To say the past year has been a whirlwind for Jack Evans would be a huge understatement.
Rewind the clock to last summer and the Swansea City Under-23s midfielder should have been enjoying the off-season.
His world, however, had been turned upside down after being diagnosed with cancer at the age of just 20.
This week, though, seals a truly remarkable comeback. After successful treatment, Evans has joined up with Wales Under-21s for their friendly double-header with Albania on Sunday and Tuesday.
Reflecting on the time when he was diagnosed, Evans said: "Because we didn't know what it was at the start, the first two weeks was the scariest part for me.
“I was still playing at the time and I just had a bad stomach and told the staff that I'd been sick after the game.
“My stomach was swollen and I had quite a lot of pain in my stomach, it just wouldn't go away.
“Whenever I ate my stomach felt really bloated and I couldn't move.
“After a couple of weeks it just got worse and I started being sick all the time.
“They didn't really know what it was at the start and when they eventually knew, I was sent to Cardiff Met hospital - they were brilliant there.
“I had a week-and-a-half in Morriston Hospital and then I went to Cardiff Met, I think I was there for the first two weeks to start the chemotherapy and the steroids. But everyone looked after me.
“My family and friends were amazing, and all of the hospital staff. The only thing on my mind was how I was going to get back fit and how long it would take and how long I could get back into training. That's what got me through it mainly.”
Family, friends and football all united to give Evans the support he needed.
Having received treatment at the Teenage Cancer Trust’s unit in the University Hospital of Wales, a five-figure fee was raised for the charity by family, friends, team-mates and fans, while the club itself lent personal and financial support throughout the treatment. Further funds were raised as supporters donated directly to the charity instead of paying admission fees for a selection of Swans U23s’ matches at the Liberty.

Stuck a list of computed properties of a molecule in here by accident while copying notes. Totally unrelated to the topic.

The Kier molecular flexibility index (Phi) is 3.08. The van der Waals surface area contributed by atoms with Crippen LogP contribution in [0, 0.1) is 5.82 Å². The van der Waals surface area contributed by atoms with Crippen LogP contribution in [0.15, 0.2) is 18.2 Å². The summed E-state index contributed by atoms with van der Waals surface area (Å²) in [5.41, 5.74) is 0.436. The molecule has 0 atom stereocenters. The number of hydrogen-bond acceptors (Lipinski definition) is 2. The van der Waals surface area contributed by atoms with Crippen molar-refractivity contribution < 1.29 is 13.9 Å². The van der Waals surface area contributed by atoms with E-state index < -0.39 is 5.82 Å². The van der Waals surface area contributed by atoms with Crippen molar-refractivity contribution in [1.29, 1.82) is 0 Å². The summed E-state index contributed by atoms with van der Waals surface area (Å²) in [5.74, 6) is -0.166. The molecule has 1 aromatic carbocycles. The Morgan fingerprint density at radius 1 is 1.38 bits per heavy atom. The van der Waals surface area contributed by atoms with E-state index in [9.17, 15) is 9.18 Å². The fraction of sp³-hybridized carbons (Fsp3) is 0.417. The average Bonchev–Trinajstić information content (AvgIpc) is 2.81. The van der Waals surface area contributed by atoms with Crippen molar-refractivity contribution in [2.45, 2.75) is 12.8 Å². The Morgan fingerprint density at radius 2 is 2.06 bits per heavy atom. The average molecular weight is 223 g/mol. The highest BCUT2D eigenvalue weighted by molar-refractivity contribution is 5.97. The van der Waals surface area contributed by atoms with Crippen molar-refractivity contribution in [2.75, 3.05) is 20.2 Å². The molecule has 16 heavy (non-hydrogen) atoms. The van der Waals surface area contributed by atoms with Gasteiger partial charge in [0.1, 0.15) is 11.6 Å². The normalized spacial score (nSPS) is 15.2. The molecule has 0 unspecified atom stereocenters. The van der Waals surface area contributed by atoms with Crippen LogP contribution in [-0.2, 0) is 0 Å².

After successful treatment, the Manselton product returned to the Swans for light training.
That, along with a new one-year contract signed in February, was a big step forward for his future.
“I have a good team around me and I knew as soon as I was healthy I'd get back with their help and the support of family and friends,” he added. “The club were brilliant with me too. I can't thank them enough.
“I didn't know whether or not I'd get back fit last season. It was a relief having another year to get back fit so I didn't have to rush anything.”
The next step in his return to full fitness was a rather unexpected one.
With the season coming to an end, Evans swapped Swansea for the Soca Warriors as he trained with the Trinidad and Tobago national team – managed by ex-Swans Denis Lawrence - thanks to a connection with Sam Huggins, the Soca Warriors' conditioning coach who previously worked for the club.
“Towards the end of the treatment things dragged because a couple of things happened and I had surgery, but as soon as that was done, I got back into walking and then jogging," said the 21-year-old.
“The sports scientists have been really good. Then I did a little bit of gym work, movement stuff and then I went to Trinidad & Tobago for four weeks.
“I trained with their first team. Denis Lawrence - their manager - was more than happy for me to be there, he was brilliant.”
Training with Trinidad & Tobago has given Evans’ fitness a boost and put him in contention for Wales U21s’ upcoming friendlies.
Then, after that, he can concentrate on playing for his hometown club when the U23s return for pre-season duty.
“That was the big thing about Trinidad - I got a lot more football and I was more prepared to come away with Wales,” Evans added.
“There's always that pride playing for your country. Everyone wants to play for the first team don't they. I've just got to keep working hard and see what happens.”